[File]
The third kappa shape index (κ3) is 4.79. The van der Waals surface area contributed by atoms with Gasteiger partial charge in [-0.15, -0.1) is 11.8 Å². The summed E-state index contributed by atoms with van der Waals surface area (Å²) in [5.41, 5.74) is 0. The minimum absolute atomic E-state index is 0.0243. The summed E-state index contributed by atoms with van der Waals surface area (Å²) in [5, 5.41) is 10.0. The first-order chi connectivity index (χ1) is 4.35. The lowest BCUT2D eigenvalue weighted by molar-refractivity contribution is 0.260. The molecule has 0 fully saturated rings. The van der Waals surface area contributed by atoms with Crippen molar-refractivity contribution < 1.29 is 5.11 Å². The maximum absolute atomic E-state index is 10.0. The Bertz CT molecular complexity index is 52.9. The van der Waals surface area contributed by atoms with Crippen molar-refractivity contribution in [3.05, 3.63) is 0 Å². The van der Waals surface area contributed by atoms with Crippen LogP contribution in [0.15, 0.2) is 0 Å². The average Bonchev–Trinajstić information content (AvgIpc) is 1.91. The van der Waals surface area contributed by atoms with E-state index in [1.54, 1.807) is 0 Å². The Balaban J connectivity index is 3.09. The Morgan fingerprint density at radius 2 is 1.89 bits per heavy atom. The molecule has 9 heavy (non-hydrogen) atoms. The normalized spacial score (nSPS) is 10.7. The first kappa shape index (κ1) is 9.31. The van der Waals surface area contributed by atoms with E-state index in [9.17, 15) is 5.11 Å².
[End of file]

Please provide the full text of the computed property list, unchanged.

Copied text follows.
The third kappa shape index (κ3) is 4.79. The van der Waals surface area contributed by atoms with Gasteiger partial charge in [-0.15, -0.1) is 11.8 Å². The summed E-state index contributed by atoms with van der Waals surface area (Å²) in [5.41, 5.74) is 0. The minimum absolute atomic E-state index is 0.0243. The summed E-state index contributed by atoms with van der Waals surface area (Å²) in [5, 5.41) is 10.0. The first-order chi connectivity index (χ1) is 4.35. The lowest BCUT2D eigenvalue weighted by molar-refractivity contribution is 0.260. The molecule has 0 fully saturated rings. The van der Waals surface area contributed by atoms with Crippen molar-refractivity contribution < 1.29 is 5.11 Å². The maximum absolute atomic E-state index is 10.0. The Bertz CT molecular complexity index is 52.9. The van der Waals surface area contributed by atoms with Crippen molar-refractivity contribution in [3.05, 3.63) is 0 Å². The van der Waals surface area contributed by atoms with Crippen LogP contribution in [0.15, 0.2) is 0 Å². The average Bonchev–Trinajstić information content (AvgIpc) is 1.91. The van der Waals surface area contributed by atoms with E-state index in [1.54, 1.807) is 0 Å². The Balaban J connectivity index is 3.09. The Morgan fingerprint density at radius 2 is 1.89 bits per heavy atom. The molecule has 9 heavy (non-hydrogen) atoms. The normalized spacial score (nSPS) is 10.7. The first kappa shape index (κ1) is 9.31. The van der Waals surface area contributed by atoms with E-state index in [9.17, 15) is 5.11 Å².